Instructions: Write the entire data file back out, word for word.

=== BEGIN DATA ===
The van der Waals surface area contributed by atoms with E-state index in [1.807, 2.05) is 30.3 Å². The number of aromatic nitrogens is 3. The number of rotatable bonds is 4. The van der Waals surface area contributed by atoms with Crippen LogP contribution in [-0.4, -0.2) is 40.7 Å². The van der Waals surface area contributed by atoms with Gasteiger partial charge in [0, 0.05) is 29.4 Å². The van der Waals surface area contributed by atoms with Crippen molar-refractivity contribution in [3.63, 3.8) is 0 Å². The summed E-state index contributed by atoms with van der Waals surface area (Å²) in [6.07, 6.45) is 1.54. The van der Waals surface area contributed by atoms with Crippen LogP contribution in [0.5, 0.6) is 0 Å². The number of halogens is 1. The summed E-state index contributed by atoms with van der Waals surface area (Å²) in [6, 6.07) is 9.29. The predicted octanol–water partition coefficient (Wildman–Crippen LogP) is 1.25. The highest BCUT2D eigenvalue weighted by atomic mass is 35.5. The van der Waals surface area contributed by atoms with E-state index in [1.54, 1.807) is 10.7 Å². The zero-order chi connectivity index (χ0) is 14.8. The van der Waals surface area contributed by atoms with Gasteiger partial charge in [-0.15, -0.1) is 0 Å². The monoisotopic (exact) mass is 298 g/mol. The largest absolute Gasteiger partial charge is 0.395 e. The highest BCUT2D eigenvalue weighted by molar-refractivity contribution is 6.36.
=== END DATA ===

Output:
The van der Waals surface area contributed by atoms with E-state index in [1.807, 2.05) is 30.3 Å². The number of aromatic nitrogens is 3. The number of rotatable bonds is 4. The van der Waals surface area contributed by atoms with Crippen LogP contribution in [-0.4, -0.2) is 40.7 Å². The van der Waals surface area contributed by atoms with Gasteiger partial charge in [0, 0.05) is 29.4 Å². The van der Waals surface area contributed by atoms with Crippen molar-refractivity contribution in [3.63, 3.8) is 0 Å². The summed E-state index contributed by atoms with van der Waals surface area (Å²) in [6.07, 6.45) is 1.54. The van der Waals surface area contributed by atoms with Crippen LogP contribution in [0.5, 0.6) is 0 Å². The number of halogens is 1. The summed E-state index contributed by atoms with van der Waals surface area (Å²) in [6, 6.07) is 9.29. The predicted octanol–water partition coefficient (Wildman–Crippen LogP) is 1.25. The highest BCUT2D eigenvalue weighted by atomic mass is 35.5. The van der Waals surface area contributed by atoms with E-state index in [1.54, 1.807) is 10.7 Å². The zero-order chi connectivity index (χ0) is 14.8. The van der Waals surface area contributed by atoms with Gasteiger partial charge in [-0.15, -0.1) is 0 Å². The monoisotopic (exact) mass is 298 g/mol. The largest absolute Gasteiger partial charge is 0.395 e. The highest BCUT2D eigenvalue weighted by molar-refractivity contribution is 6.36.